Solution needed for Baffin Crisis
Iqaluit hospital may close more beds
IQALUIT (Nov 23/98) - If officials don't soon come up with an actual solution to the acute nursing shortage in the Baffin, Iqaluit's regional hospital will have to close even more of its 34 beds.
"We've reduced the available beds substantially to 18 and, if pressures continue without relief, we will have to look at further bed reductions," said Dennis Patterson, the chair of the Baffin regional health and social services board.
Patterson said that meant dealing with the added cost and patient stress of devolving services to Ottawa that would previously have been available in Iqaluit. But, he said, the board would have no other choice if the situation declined any further.
"Even at reduced bed levels, we're managing to barely hold the line. We're not going to compromise patient safety and we're not going to expect our staff to work on stressful or unsafe conditions."
Patterson made the comments during territorial Health Minister Kelvin Ng's visit to Iqaluit last Thursday. Ng was in town primarily to speak to the health board and management and frontline nursing staff about the issue of the recruitment and retention of health care professionals.
While the nursing shortage is severe across the entire NWT, the situation has rapidly become critical in the Baffin region where the number of nurses at the Iqaluit hospital has dropped from 34 to 21.5 full-time people. That number is expected to drop to 17.5 by Christmas.
Both Patterson and Ng said the inability to hire and keep nurses stemmed from the lack of a collective agreement between the Union of Northern Workers and the GNWT. Current salary and benefit levels cannot compete with those offered by southern employers and do not reflect the expensive market realities on Baffin Island.
Earlier this month, the UNW refuted that argument. Union public relations officer Ben McDonald said there have been numerous instances in the past where, in recognition of recruiting problems related to wages and benefits, the government has increased wages and benefits outside of collective bargaining.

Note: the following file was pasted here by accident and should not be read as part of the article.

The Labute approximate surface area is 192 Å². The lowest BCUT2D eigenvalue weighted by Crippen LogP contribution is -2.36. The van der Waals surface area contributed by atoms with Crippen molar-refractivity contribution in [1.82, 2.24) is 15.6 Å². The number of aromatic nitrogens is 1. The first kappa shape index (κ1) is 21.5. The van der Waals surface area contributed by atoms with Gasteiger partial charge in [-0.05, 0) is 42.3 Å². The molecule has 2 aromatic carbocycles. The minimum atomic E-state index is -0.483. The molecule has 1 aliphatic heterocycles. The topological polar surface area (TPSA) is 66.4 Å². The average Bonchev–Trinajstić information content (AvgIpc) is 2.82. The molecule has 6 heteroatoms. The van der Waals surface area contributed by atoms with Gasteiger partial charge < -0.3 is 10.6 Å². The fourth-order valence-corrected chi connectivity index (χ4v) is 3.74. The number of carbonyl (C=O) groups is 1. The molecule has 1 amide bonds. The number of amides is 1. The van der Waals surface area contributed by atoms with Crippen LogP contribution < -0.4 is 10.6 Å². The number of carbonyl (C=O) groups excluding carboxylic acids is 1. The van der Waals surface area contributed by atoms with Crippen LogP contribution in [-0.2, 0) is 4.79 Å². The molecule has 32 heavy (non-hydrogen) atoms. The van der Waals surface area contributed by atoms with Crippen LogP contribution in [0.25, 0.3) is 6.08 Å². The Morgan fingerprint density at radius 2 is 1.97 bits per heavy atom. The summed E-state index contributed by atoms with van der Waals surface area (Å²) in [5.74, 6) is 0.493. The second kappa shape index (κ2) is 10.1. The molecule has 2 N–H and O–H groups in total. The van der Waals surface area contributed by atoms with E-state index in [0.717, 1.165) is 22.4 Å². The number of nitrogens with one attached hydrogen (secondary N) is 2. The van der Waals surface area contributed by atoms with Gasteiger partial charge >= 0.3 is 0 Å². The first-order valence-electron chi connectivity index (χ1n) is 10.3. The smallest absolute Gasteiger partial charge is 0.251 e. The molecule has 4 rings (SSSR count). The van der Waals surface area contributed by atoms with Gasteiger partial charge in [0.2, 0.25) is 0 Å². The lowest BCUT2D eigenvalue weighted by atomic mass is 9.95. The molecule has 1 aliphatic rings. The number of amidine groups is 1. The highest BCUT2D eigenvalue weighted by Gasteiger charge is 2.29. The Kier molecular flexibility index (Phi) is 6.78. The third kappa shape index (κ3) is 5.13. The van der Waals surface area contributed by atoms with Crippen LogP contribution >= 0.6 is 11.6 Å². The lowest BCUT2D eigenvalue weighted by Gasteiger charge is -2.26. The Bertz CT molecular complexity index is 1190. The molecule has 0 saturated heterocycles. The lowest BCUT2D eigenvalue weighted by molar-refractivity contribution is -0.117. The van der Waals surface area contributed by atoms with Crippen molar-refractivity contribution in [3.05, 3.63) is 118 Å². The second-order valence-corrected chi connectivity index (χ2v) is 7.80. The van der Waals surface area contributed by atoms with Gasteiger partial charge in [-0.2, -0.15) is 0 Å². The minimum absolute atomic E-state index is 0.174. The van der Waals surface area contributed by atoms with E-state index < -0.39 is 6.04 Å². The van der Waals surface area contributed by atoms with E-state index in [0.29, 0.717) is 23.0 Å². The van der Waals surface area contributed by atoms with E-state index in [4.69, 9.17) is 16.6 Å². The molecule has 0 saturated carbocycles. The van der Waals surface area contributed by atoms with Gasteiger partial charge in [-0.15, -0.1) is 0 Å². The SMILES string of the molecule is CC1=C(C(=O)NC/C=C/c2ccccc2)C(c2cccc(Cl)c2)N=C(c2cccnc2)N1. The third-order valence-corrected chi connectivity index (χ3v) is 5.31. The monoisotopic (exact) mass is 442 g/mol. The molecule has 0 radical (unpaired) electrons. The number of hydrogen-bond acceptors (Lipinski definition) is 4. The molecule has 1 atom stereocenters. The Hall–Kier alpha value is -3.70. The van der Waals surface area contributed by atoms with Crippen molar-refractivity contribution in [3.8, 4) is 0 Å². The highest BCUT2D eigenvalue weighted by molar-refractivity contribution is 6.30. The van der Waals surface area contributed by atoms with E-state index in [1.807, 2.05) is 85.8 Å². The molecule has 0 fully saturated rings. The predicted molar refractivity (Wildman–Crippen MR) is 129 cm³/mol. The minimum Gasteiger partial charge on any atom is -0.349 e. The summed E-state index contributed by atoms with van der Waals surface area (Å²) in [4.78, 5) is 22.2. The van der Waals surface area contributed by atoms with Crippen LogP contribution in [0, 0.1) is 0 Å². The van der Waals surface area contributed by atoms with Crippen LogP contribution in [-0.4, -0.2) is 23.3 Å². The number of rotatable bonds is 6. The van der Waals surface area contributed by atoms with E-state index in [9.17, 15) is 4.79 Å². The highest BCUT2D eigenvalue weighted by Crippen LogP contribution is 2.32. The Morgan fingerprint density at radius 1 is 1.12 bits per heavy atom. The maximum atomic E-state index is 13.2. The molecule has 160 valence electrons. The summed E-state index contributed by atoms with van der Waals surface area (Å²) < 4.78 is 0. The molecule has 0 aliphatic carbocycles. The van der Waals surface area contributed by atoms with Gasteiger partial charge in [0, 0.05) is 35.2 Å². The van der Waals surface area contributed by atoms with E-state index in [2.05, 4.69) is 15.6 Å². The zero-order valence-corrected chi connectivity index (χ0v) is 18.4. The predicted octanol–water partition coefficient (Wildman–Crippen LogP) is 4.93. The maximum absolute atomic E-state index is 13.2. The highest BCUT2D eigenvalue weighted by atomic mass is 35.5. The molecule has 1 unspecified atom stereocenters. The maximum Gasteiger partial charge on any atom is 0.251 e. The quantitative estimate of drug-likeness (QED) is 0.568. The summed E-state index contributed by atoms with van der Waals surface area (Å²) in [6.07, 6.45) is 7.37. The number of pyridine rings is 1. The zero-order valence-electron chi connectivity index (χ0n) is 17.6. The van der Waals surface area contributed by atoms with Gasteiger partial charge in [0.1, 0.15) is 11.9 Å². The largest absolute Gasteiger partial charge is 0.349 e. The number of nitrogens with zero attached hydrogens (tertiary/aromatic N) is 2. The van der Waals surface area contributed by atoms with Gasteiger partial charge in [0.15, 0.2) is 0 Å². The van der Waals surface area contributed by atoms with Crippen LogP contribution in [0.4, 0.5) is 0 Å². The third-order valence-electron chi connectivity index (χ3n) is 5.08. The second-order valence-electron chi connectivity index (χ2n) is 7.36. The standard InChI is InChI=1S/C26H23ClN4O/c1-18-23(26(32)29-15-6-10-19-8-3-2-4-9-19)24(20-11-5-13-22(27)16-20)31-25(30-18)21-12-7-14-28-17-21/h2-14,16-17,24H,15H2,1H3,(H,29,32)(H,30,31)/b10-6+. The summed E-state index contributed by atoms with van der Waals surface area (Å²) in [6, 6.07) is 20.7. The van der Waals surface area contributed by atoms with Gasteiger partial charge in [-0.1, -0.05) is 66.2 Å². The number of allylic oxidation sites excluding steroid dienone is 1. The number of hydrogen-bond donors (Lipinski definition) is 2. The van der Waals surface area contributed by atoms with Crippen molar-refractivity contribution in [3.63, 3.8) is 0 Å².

When Ng was asked earlier this month what he could do to push forward separate negotiations for the nurses, he said he had no control over the situation and could not increase the deal for one group of workers and not the others. But after coming face-to-face with hospital staff employed by his department in Iqaluit, Ng said he would approach cabinet and see what he could do.
"I've been asked by the management to try and look at considering putting forward the collective agreement issues of the nurses separately and have the union and the GNWT recognize that there is a desire to try and resolve that issue," said Ng.
"I'm planning to bring it up with my cabinet colleagues, in particular with Mr.(John) Todd of the Financial Management Board Secretariat who's in charge of the negotiations and see if there's anything that can be done in the interim."
Ng's department has also taken steps to establish a relief pool of workers and to prevent future shortages by pumping $2.4 million into the support, promotion and education of a Northern health care workforce.
But Ng did not have a clear answer when asked why steps weren't taken at any time during the last year to ward off the impending nursing shortage.
"That's a real subjective question. There are pressures all over the country. Even if we were to get the additional pay and benefits...we still can't say for sure. It will help the situation, but it won't solve everything."